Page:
Driven by hardship and hard work, Canada’s Chase Claypool is making NFL history

Driven by hardship and hard work, Canada's Chase Claypool is making NFL history

In a season already marked by the impact of multiple talented rookie pass-catchers, Chase Claypool of the Pittsburgh Steelers made NFL history on Sunday.

The hulking Abbotsford, B.C., native was instrumental in his team’s 38-29 victory over in-state rival Philadelphia, becoming the first rookie in league history with at least three receiving touchdowns and one rushing touchdown in a single game.

Steelers quarterback Ben Roethlisberger heaped praise on the 6-foot-4, 238-pound wideout following the team’s latest win.

“He has got some God-given abilities that not many people in this world have,” Roethlisberger told ESPN’s Brooke Pryor. “He’s big, fast and strong and he’s very, very smart. I’m really proud of the way he’s playing right now.”

Although COVID-19 concerns led the NFL to cancel its pre-season, Claypool has quickly established himself as a key contributor on the Steelers’ offence and earned the trust of his signal caller.

“That last touchdown [in Week 5 against Philadelphia] is a perfect example,” Roethlisberger said of Claypool’s 35-yard catch-and-run score. “[I] changed the play and he makes it happen. I just have to give him a little bit of a cue. It’s awesome.”

The second-round draft choice, who played four years at the University of Notre Dame, has witnessed an increased workload throughout his first pro season, as evidenced by an ascending amount of passing-game targets in each of Pittsburgh’s first four games.

Claypool, 22, possesses a tantalizing combination of size and speed, the likes of which has drawn comparisons to former Detroit Lions receiver Calvin Johnson.

During the NFL’s annual pre-draft combine in February he joined Johnson as the only receivers ever to run a sub-4.45 time in the 40-yard dash at 6-foot-4, 235-pounds or larger.
READ  COVID-19 outbreak prompts Toronto school to temporarily close

Coupled with a sparkling senior campaign in South Bend where he amassed 1,037 yards and 13 touchdowns on 66 receptions, Claypool was still relegated to being the 11th wideout selected in April’s draft.

While lost in the shuffle of a deep rookie receiving class and just one year of elite collegiate production, it was no coincidence that when the instability of Notre Dame’s quarterback situation was resolved in 2019 so too was Claypool’s output.

Thus far, exhibiting lab-created athleticism and an array of highlight-reel plays, he’s outshone many of those chosen ahead of him.

In effort to temper expectations – as most NFL head coaches habitually do – Pittsburgh’s Mike Tomlin summarized Claypool’s most recent performance by neatly suggesting “he had a good matchup.”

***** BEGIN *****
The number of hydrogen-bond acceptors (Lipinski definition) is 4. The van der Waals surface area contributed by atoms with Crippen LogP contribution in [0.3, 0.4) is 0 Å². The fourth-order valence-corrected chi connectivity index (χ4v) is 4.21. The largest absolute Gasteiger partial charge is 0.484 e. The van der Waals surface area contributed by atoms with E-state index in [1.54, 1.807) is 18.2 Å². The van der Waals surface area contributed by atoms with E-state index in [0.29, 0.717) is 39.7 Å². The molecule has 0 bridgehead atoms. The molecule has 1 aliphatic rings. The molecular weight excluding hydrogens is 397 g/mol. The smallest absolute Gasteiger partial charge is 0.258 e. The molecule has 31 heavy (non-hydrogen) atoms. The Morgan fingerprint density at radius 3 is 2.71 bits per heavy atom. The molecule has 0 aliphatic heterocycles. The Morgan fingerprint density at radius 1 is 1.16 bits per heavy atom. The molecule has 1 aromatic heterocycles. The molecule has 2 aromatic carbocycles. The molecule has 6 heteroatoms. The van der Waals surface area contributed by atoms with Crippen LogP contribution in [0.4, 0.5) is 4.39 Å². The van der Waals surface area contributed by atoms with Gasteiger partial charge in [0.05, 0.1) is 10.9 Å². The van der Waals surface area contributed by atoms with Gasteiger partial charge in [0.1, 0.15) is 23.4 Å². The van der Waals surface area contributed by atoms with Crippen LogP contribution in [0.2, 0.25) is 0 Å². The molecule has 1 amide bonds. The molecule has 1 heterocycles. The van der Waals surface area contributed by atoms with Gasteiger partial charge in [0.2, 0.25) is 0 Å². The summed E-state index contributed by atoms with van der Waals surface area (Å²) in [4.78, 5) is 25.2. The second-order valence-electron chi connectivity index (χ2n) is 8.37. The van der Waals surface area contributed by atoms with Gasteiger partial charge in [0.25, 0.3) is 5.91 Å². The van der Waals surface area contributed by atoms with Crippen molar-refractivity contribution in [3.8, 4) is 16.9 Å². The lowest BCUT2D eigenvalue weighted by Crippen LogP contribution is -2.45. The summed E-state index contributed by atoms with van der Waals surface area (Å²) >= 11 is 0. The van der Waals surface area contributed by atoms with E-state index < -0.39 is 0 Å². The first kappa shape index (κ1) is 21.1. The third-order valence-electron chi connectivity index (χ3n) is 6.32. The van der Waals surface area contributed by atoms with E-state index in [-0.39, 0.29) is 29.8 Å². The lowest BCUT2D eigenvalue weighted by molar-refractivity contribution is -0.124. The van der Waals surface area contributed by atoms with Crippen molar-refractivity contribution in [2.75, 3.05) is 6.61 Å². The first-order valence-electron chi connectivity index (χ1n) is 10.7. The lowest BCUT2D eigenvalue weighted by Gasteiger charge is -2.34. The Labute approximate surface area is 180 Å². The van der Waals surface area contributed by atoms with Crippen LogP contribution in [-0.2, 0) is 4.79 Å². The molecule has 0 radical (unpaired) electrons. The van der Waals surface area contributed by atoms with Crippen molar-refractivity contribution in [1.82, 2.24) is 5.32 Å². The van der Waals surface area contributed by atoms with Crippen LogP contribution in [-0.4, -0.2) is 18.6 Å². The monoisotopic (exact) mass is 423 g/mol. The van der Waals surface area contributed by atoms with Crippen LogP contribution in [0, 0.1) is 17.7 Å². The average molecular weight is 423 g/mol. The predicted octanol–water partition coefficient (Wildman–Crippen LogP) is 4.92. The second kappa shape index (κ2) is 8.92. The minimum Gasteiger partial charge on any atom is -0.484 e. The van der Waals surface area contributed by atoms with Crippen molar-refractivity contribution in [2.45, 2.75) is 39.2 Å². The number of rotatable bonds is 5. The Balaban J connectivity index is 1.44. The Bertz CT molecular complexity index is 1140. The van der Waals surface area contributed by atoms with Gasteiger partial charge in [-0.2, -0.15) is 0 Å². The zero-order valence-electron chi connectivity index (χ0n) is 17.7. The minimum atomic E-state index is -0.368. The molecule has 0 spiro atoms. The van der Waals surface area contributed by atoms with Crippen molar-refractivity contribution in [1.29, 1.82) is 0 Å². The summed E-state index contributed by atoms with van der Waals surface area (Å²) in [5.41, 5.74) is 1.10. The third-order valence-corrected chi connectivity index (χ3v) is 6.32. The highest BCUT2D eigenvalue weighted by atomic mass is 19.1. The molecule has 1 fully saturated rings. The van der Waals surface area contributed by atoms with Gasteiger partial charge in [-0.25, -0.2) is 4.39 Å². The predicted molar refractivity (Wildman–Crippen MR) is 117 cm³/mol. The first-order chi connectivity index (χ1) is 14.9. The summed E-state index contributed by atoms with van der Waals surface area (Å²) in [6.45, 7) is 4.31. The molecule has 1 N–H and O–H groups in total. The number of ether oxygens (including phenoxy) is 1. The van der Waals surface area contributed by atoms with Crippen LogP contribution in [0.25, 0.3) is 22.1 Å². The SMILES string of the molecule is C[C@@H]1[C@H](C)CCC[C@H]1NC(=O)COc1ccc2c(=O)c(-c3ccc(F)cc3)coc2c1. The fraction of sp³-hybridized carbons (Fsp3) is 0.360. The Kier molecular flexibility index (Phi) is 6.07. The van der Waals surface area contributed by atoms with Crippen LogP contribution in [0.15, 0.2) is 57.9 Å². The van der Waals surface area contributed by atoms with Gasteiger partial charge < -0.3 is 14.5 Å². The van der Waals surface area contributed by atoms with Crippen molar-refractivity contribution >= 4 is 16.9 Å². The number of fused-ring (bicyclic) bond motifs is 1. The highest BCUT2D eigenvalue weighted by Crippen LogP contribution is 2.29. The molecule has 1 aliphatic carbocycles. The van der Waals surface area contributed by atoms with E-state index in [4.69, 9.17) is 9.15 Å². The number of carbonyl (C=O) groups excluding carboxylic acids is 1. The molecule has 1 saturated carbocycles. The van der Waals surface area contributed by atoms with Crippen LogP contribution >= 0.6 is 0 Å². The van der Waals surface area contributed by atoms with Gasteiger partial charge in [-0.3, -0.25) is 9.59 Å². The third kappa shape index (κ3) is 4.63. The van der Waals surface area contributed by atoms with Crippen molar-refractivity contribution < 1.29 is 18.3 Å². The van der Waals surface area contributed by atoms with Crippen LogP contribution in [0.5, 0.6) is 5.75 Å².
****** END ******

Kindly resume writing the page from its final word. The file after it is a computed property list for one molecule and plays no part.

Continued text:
A tough sell considering he also became the first Steelers rookie since 1972 to record a rushing and receiving touchdown in a single game — a feat last achieved by Hall of Famer Franco Harris.

No stranger to setting records, he scored on an 84-yard play during Pittsburgh’s Week 2 win over the Denver Broncos. The first of his career and the longest touchdown from scrimmage in NFL history by a Canadian-born player.

Initially a star AAU basketball player, Claypool shifted his focus to football midway through his time at Abbotsford Senior Secondary where he helped the Panthers to a 2015 AA high school championship appearance.

‘She’s my reason’

Off the field, Claypool’s journey to the NFL hasn’t come without personal hardship. In 2011, his older sister, Ashley, took her own life.

READ  'It arrived alive:' Astronauts recount wild trip dwelling on SpaceX's Crew Dragon | Environment | News

He detailed his experience in 2017, saying the loss of his sister is one of his greatest driving forces in fulfilling his on-field ambitions.

“I actually think about it every day – especially when it comes to playing football … You’ve got to find a reason why you’re doing something,” he said. “She’s my reason.”

As a result of pandemic-related travel restrictions between Canada and the United States, Claypool last saw his family shortly after April’s draft.

“It’s definitely tough because I know they won’t be able to come to any games this year … but I’m used to it,” he said before Pittsburgh’s Week 5 game against Philadelphia. “I just stay in touch and I know they’re supporting me back home.”

Written By
More from Alec Woods

Leave a Reply

Your email address will not be published. Required fields are marked *